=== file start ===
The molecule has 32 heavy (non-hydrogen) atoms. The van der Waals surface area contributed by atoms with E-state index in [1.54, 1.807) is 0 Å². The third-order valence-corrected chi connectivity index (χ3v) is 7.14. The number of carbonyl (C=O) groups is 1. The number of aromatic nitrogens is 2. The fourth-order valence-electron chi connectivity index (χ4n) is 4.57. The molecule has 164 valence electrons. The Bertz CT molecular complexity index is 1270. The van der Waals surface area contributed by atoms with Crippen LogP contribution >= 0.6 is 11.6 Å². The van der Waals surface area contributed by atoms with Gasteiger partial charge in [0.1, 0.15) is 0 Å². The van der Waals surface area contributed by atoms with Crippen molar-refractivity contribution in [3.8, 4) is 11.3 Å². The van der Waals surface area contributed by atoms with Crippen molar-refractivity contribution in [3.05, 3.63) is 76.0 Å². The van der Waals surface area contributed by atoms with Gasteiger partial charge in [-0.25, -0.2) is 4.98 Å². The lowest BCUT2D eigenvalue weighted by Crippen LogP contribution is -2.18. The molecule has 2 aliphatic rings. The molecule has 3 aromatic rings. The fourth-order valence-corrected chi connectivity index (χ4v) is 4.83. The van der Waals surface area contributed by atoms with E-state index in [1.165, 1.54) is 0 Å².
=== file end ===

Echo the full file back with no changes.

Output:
The molecule has 32 heavy (non-hydrogen) atoms. The van der Waals surface area contributed by atoms with E-state index in [1.54, 1.807) is 0 Å². The third-order valence-corrected chi connectivity index (χ3v) is 7.14. The number of carbonyl (C=O) groups is 1. The number of aromatic nitrogens is 2. The fourth-order valence-electron chi connectivity index (χ4n) is 4.57. The molecule has 164 valence electrons. The Bertz CT molecular complexity index is 1270. The van der Waals surface area contributed by atoms with Crippen LogP contribution >= 0.6 is 11.6 Å². The van der Waals surface area contributed by atoms with Gasteiger partial charge in [0.1, 0.15) is 0 Å². The van der Waals surface area contributed by atoms with Crippen molar-refractivity contribution in [3.8, 4) is 11.3 Å². The van der Waals surface area contributed by atoms with Crippen molar-refractivity contribution in [3.05, 3.63) is 76.0 Å². The van der Waals surface area contributed by atoms with Gasteiger partial charge in [-0.25, -0.2) is 4.98 Å². The lowest BCUT2D eigenvalue weighted by Crippen LogP contribution is -2.18. The molecule has 2 aliphatic rings. The molecule has 3 aromatic rings. The fourth-order valence-corrected chi connectivity index (χ4v) is 4.83. The van der Waals surface area contributed by atoms with E-state index in [1.165, 1.54) is 0 Å².